The Canadian finished sixth in the overall ranking and the Dutch Olympic 3000m champion overtook compatriot Ireen Wu?st to end up fourth in the final classification. Wu?st came seventh in the 5000m in 6:59.80 and fifth in the overall ranking.
De Jong frustrated but satisfied with bronze
Antoinette de Jong finished the 5000m in 6:56.26 to hold on to third place in the overall classification.
"The only 100 meters I skated well this weekend were the last 100 meters of the 500m on Saturday," The European Allround Champion said.
"Everything else was bad. In none of the races did I have the calmness to execute my technique well, I was wasting energy all the time.
"Looking back, I should be happy with a bronze medal, but it's frustrating to know that I could've done better.
"Then again, look how good Sa?bli?kova? skates, and how fast Miho Takagi is in the short distances. I have to be satisfied with this result."
Pedersen sets the early pace in the 1500m
Heading into the second day of the tournament, Patrick Roest held a 0.88-second gap over Sverre Lunde Pedersen in the 1500m.
The two main contenders faced each other in the final pairing and Pedersen made amends for his collapse in the final laps of Saturday's 5000m.
The Norwegian 1500m and 5000m world champion took a small early lead over his Dutch rival to finish in 1:43.11. Roest managed to limit the damage to 0.20 seconds, clocking 1:43.31.
Pedersen and Roest took first and second place in the distance, while Kramer came third in 1:43.87 to hold on to bronze-medal position in the overall ranking too.
The nine-time champion skated in no-man's land, with the two top spots on the podium out of sight and his fourth ranked team-mate? ?Douwe de Vries? (NED) too far behind to realistically challenge for the podium.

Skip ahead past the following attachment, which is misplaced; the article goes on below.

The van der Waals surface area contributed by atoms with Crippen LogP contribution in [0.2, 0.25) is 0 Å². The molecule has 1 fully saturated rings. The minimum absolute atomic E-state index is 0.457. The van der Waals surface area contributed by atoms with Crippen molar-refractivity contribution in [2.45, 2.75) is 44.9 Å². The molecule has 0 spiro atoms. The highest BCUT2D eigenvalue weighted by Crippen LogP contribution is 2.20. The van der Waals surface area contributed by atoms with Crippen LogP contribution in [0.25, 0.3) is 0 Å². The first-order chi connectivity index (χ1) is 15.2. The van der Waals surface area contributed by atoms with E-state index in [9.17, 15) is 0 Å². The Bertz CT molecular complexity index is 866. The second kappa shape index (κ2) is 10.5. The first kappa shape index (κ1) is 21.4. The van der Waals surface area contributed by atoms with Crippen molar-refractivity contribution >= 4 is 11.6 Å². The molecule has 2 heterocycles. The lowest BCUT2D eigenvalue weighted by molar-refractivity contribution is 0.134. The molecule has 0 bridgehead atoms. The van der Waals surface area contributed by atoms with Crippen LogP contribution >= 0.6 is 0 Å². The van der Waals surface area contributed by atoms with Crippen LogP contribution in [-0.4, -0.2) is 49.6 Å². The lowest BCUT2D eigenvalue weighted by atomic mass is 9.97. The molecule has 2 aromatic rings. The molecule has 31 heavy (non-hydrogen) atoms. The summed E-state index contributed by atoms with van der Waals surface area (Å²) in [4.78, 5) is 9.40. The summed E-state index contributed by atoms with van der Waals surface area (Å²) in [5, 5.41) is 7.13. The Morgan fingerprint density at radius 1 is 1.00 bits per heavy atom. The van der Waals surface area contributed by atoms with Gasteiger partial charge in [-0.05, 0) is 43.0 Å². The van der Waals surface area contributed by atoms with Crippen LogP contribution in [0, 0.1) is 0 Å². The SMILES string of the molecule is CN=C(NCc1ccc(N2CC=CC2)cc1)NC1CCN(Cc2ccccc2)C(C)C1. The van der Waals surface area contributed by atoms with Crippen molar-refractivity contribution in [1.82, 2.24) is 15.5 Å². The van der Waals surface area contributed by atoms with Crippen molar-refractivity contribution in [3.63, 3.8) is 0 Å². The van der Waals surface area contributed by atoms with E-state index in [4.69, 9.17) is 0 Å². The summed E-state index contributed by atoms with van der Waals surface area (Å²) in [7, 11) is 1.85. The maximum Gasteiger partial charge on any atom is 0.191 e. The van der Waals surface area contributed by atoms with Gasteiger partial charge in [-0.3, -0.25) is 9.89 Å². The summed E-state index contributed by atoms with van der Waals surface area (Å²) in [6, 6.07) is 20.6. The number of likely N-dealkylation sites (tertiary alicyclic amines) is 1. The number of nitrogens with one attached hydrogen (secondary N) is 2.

“Sometimes the head thinks differently than the legs”
Pedersen had to provide a though target for his Dutch rival in the final event, the always challenging 10000m, where he skated in the penultimate pairing against De Vries.
"It's very hard because I had less than an hour's break between the 1500m and the 10000m," he said.
Despite still feeling the effects of his 1500m efforts, Pedersen skated a balanced race to finish in 12:56.91.
"I tried to skate 30.8 or 30.7 laps, which may have been a bit too slow in the beginning but I managed to keep the lap times pretty flat and I did not have anything left at the end. I was satisfied with the time,” he said.
Team-mates Roest and Kramer faced each other in the final pairing, with the 23-year-old Roest defending a 4.54 gap over Pedersen.
"That's not very much in the 10000m," he said. "Sverre had set a good time and I had to find my rhythm in the beginning."
The title defender was behind Pedersen's schedule in the first eight laps, but went on to skate faster splits to secure his title and win the distance in 12:51.17. Clocking 13:00.93 Kramer finished fourth.
"It was good for me to skate the 10000 with Sven [Kramer],” Roest said. "He had to wake me up. Sometimes the head thinks differently than the legs should do. At some point Sven accelerated and I had to follow."
Home favorite and Olympic Champion Ted-Jan Bloemen (12:53.15) came second in the final distance, behind Roest and three seconds ahead of Pedersen. The Canadian ended up fifth in the final ranking, while Kramer took bronze overall.
"That's nice, but of course it’s not what I came for," the nine-time champion said.
"I could see this coming after I blew my 500m yesterday. The rest of the tournament was good, but it's not consistent enough. That reflects my whole season.
"I have to get rid of that inconsistency and that's something to work on for next season."